What kind of global economic order arises will depend importantly on how China and America deal with each other over the next few years. A frustrated China may take another look at an exclusive regional Asian structure, for which the nucleus already exists in the ASEAN-plus-three concept. At the same time, if protectionism grows in America or if China comes to be seen as a long-term adversary, a self-fulfilling prophecy may blight the prospects of global order. Such a return to mercantilism and 19th-century diplomacy would divide the world into competing regional units with dangerous long-term consequences.

The Sino-American relationship needs to be taken to a new level. This generation of leaders has the opportunity to shape relations into a design for a common destiny, much as was done with trans-Atlantic relations in the postwar period — except that the challenges now are more political and economic than military.

The complexity of the emerging world requires from America a more historical approach than the insistence that every problem has a final solution expressible in programs with specific time limits not infrequently geared to our political process. We must learn to operate within the attainable and be prepared to pursue ultimate ends by the accumulation of nuance. An international order can be permanent only if its participants have a share not only in building but also in securing it. In this manner, America and its potential partners have a unique opportunity to transform a moment of crisis into a vision of hope.

The author was U.S. National Security Adviser, 1969-75, and U.S. Secretary of State, 1973-77.

The above article can be found at: Henry Kissinger: The world must forge a new order or retreat to chaos

Elder of Zion Kissinger calls Obama “important element” in “new world order”

Rothschild agents take key posts in Obama administration

Posted in ZioBama with tags , , , , on March 3, 2009 by The 800 Pound Gorilla

obama-nazi-customAmerican Free Press
February 23, 2009

Our greatest founding father and first president, George Washington, probably wouldn’t be ready to celebrate his birthday on Feb. 22 if he were alive today. Having led the 13 colonies to independence from the British Empire in 1783, following the course of a difficult eight-year struggle by those freedom-loving American colonists who followed him, Washington (who lived from 1732 to 1799) would most assuredly be appalled to see that the liberties achieved from the American Revolution are now being flagrantly defied by a number of figures who populate the upper ranks of the administration of Barack Obama.

Six former Rhodes Scholars (educated at Oxford University in Britain) and four others associated with the London School of Economics are serving in key posts in the Obama administration. That’s not good.

Here are ten of the key “British”– that is, [Jewish] Rothschild — operatives now ensconced in the Obama administration (more can be expected):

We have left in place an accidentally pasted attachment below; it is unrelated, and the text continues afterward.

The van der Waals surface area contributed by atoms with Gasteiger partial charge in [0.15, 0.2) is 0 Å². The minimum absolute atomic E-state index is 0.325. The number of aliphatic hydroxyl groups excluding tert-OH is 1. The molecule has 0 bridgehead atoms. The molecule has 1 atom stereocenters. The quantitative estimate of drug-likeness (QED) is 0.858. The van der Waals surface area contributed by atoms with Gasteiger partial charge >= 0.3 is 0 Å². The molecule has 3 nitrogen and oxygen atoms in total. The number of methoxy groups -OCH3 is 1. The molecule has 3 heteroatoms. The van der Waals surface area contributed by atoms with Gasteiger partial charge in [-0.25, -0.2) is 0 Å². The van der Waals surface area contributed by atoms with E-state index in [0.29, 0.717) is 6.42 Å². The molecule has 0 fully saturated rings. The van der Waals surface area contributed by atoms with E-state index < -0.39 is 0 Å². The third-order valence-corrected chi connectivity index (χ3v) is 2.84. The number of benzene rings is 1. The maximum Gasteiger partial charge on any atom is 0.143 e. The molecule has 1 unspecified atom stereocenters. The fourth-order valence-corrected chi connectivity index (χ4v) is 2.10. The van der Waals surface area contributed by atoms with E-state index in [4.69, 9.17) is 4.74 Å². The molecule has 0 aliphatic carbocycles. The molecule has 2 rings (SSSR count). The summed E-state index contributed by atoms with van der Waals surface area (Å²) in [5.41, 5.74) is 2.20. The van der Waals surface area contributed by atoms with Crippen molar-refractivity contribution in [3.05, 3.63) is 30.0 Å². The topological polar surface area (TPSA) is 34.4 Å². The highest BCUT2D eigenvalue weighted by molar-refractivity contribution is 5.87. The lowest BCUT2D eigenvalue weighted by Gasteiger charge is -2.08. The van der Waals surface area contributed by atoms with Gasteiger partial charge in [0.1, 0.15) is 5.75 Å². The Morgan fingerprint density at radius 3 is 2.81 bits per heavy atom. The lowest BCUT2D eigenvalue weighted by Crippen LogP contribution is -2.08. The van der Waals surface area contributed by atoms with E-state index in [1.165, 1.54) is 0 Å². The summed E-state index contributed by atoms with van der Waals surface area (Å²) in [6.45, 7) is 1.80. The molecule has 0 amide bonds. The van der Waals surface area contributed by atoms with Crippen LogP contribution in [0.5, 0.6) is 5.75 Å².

Susan Rice, ambassador to the UN; Michael McFaul, head of the Russian desk at the National Security Council; Elena Kagan, solicitor general of the United States; Anne-Marie Slaughter, State Department policy planning staff; Neal S.Wolin, deputy counsel to the president for economic policy; Ezekial Emanuel, senior counselor at the White House Office of Management and Budget on health care policy; Lawrence Summers, head of the National Economic Council; Peter Orszag, director of the Office of Management and Budget; Peter Rouse, senior advisor to the president; Mona Sutphen, deputy chief of the White House staff.

The truth about the Rhodes Scholarships is not known to the average American who is constantly told by the mass media that Rhodes Scholars (such as former President Bill Clinton) are among “the best and the brightest.”

The Rhodes Scholarships — awarded to Americans and students from other former British colonies — are funded by a trust set up by 19th Century British imperial figure Cecil Rhodes, whose intent was to indoctrinate these scholars with the theme that the American colonies should be reunited with the British Empire and that they should work through “public service” to achieve that goal.

But Rhodes wasn’t just some rich madcap dreamer. His ventures were underwritten by the international Rothschild dynasty operating from the financial district in London known as “The City” — the banking center of the Rothschild-controlled British Empire that also includes the London School of Economics.

So now a clique of internationalists trained in the idea of extinguishing American independence are ensconced in the Obama administration.

And another Rhodes Scholar, Louisiana Gov. Bobby Jindal, is widely touted as the Grand Old Party candidate to “take back the White House” in 2012. Jindal doesn’t offer “change.” He — like the other globalists in the Obama administration –is part of the problem.